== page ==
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Even after treatment, the work continues! By Kaila McCarthy CCC-SLP


Congratulations! You completed an intensive voice program, such as LSVT LOUD or SPEAK OUT! Your hard work has paid off, and friends and family have noticed improvements in the way you sound, and you find that you don’t have to repeat yourself as frequently. But now what? Are you cured for forever? Unfortunately, the answer is no. It is just like getting into good shape. If you get a personal trainer, learn how to exercise and eat right, you need to continue to do so, even after you stop paying that personal trainer. Otherwise, the pounds will pile back on. Similarly, continued voice practice post-treatment is required for maintenance of skills.


It is crucial that you develop a lifelong habit of continuous practice. The good news is that with continued home exercise, as recommended, research has shown that the positive treatment effects can remain for one to two years. However, in the same way that you check up with your dentist regularly (despite still knowing how to brush your teeth), it is just as important to check in with your speech therapist.


Both the LSVT and SPEAK OUT! programs now recommend following an optimal wellness model (such as the dental model), with recommended check ups at least every 6 months. When you check in with your speech therapist, you may both agree that you are doing well, so give yourself a pat on the back, and no further action is needed. However, sometimes this check-in gives you that extra motivation to keep exercising on your own, or it is decided that you would benefit from some tune-up sessions.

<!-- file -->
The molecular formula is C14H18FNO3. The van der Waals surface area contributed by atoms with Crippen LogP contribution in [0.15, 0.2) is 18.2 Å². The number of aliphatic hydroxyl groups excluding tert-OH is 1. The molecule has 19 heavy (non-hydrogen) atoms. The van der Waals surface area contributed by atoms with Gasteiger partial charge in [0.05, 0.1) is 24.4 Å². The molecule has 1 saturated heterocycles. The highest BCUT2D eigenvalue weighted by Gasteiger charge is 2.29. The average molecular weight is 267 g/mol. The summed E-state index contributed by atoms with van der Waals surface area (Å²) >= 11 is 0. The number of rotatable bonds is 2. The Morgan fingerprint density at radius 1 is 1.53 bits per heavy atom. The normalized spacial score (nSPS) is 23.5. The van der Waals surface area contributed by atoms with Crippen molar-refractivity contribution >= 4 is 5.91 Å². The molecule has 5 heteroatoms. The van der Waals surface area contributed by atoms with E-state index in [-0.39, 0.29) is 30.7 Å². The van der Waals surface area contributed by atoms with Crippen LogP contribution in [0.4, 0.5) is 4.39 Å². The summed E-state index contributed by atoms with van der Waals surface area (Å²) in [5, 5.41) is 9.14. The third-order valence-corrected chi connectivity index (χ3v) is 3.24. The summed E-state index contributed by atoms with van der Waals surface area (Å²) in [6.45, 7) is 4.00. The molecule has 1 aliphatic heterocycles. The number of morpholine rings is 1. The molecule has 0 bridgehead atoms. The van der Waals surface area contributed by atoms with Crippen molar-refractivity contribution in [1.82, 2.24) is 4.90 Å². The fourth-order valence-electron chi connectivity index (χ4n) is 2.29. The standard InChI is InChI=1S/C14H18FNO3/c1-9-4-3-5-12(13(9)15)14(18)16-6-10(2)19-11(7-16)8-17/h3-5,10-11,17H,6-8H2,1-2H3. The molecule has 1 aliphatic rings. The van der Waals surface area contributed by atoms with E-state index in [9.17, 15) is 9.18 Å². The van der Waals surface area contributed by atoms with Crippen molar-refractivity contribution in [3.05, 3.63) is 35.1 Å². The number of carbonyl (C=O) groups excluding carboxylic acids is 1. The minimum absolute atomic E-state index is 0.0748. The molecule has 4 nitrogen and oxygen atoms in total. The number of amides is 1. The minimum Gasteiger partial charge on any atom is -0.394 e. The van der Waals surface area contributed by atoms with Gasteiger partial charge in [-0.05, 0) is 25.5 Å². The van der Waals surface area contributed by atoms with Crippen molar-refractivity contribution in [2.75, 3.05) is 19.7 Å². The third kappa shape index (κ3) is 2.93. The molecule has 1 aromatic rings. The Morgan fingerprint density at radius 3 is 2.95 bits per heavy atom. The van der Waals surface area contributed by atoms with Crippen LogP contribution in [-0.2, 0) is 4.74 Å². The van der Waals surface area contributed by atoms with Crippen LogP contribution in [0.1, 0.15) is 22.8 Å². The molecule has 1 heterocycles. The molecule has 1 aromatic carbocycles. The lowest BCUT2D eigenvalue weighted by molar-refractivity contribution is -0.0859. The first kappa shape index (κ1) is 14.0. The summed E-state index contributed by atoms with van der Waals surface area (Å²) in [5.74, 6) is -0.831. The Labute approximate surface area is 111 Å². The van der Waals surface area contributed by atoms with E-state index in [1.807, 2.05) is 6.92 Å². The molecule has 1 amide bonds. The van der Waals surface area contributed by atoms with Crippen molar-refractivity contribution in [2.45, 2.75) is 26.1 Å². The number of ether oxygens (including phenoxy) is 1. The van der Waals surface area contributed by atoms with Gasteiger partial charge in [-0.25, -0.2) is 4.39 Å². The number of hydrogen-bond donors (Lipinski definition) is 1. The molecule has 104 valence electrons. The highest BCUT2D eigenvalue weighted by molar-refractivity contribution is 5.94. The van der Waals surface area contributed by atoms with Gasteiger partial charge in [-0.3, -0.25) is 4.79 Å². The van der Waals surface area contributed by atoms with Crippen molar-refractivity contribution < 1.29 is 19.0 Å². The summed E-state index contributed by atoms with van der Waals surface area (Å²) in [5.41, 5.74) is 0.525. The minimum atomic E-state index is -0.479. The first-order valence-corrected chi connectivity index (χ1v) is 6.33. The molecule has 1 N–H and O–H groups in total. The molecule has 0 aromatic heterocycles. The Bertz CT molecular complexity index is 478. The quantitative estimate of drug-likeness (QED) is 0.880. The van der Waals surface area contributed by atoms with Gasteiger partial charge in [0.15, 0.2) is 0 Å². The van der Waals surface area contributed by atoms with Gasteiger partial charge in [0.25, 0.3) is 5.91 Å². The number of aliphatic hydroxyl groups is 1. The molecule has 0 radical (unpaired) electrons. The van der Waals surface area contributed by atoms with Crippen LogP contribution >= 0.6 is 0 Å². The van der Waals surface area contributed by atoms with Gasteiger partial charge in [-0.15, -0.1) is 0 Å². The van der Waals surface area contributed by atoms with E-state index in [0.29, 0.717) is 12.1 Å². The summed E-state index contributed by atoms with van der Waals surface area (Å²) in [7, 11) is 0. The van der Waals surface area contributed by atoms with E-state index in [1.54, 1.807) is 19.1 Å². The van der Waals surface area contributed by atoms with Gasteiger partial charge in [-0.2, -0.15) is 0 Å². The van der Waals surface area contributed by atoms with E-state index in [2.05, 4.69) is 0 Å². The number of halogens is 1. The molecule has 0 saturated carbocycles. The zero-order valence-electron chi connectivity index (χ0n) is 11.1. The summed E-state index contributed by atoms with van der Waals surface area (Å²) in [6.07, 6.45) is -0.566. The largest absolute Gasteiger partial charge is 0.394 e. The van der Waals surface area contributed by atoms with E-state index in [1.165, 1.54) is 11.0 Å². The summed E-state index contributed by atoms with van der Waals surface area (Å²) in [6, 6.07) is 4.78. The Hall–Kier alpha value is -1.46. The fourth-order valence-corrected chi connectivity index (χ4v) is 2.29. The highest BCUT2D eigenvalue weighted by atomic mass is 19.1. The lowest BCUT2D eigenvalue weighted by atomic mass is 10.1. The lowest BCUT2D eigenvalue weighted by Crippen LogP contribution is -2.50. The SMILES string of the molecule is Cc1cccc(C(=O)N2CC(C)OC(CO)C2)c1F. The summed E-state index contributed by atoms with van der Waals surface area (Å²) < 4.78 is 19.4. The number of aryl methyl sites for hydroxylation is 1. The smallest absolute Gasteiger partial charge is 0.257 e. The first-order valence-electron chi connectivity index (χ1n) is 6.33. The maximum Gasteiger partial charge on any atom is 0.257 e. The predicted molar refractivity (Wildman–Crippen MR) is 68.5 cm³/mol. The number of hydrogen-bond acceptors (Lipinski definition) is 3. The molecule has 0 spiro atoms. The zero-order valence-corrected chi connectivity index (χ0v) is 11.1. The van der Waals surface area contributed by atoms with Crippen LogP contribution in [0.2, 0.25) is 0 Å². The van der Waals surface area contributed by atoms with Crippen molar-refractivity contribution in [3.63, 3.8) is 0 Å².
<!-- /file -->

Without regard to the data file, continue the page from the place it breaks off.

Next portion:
Unfortunately, PD is a degenerative condition, so you will likely need another round of speech therapy at some point, but it is best to get ahead of things and seek intervention before a significant decline is noted. By checking in more frequently, your speech therapist can help you determine when more therapy is indicated. Also note that “tune-ups” are reimbursable by your insurance, so this should not be a barrier to getting the appropriate level and frequency of care. Keep working hard, you got this and we are here to help!



Körner Gustafsson J, Södersten M, Ternström S, Schalling E. Long-term effects of Lee Silverman Voice Treatment on daily voice use in Parkinson's disease as measured with a portable voice accumulator. Logoped Phoniatr Vocol. 2019 Oct;44(3):124-133. doi: 10.1080/14015439.2018.1435718. Epub 2018 Feb 15. PMID: 29447488.


Sapir, S., Ramig, L., Hoyt, P, Countryman, S., O’Brien, C., & Hoehn, M. (2002). Speech loudness and quality 12 months after intensive voice treatment (LSVT) for Parkinson’s disease: A comparison with an alternative speech treatment. Folia Phoniatrica et Logopaedica, 54(6), 296-303. ​https://doi.org/10.1159/000066148


Watts, C.R. (2016). A Retrospective Study of Long-term Treatment Outcomes for Reduced Vocal Intensity in Hypokinetic Dysarthria.​ ​BMC Ear, Nose and Throat Disorders, 16(2). doi:10.1186/s12901-016-0022-8

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